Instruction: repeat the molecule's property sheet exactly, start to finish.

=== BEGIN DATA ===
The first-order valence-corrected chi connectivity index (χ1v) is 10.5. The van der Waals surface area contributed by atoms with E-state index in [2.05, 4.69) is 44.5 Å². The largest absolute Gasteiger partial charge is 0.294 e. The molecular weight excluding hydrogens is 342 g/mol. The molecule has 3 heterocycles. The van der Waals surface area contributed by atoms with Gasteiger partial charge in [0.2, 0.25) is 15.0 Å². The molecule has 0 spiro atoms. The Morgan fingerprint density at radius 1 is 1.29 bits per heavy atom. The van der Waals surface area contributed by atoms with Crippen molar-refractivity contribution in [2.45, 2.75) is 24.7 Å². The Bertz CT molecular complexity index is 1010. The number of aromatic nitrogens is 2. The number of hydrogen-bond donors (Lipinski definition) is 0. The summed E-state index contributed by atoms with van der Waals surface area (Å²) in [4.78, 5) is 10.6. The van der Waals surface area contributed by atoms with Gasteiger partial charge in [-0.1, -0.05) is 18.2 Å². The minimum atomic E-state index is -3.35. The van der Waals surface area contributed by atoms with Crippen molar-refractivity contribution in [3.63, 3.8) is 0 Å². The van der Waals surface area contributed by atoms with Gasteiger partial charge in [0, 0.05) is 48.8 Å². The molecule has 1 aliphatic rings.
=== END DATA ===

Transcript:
The first-order valence-corrected chi connectivity index (χ1v) is 10.5. The van der Waals surface area contributed by atoms with E-state index in [2.05, 4.69) is 44.5 Å². The largest absolute Gasteiger partial charge is 0.294 e. The molecular weight excluding hydrogens is 342 g/mol. The molecule has 3 heterocycles. The van der Waals surface area contributed by atoms with Gasteiger partial charge in [0.2, 0.25) is 15.0 Å². The molecule has 0 spiro atoms. The Morgan fingerprint density at radius 1 is 1.29 bits per heavy atom. The van der Waals surface area contributed by atoms with Crippen molar-refractivity contribution in [2.45, 2.75) is 24.7 Å². The Bertz CT molecular complexity index is 1010. The number of aromatic nitrogens is 2. The number of hydrogen-bond donors (Lipinski definition) is 0. The summed E-state index contributed by atoms with van der Waals surface area (Å²) in [4.78, 5) is 10.6. The van der Waals surface area contributed by atoms with Gasteiger partial charge in [-0.1, -0.05) is 18.2 Å². The minimum atomic E-state index is -3.35. The van der Waals surface area contributed by atoms with Crippen molar-refractivity contribution in [3.63, 3.8) is 0 Å². The van der Waals surface area contributed by atoms with Gasteiger partial charge in [0, 0.05) is 48.8 Å². The molecule has 1 aliphatic rings.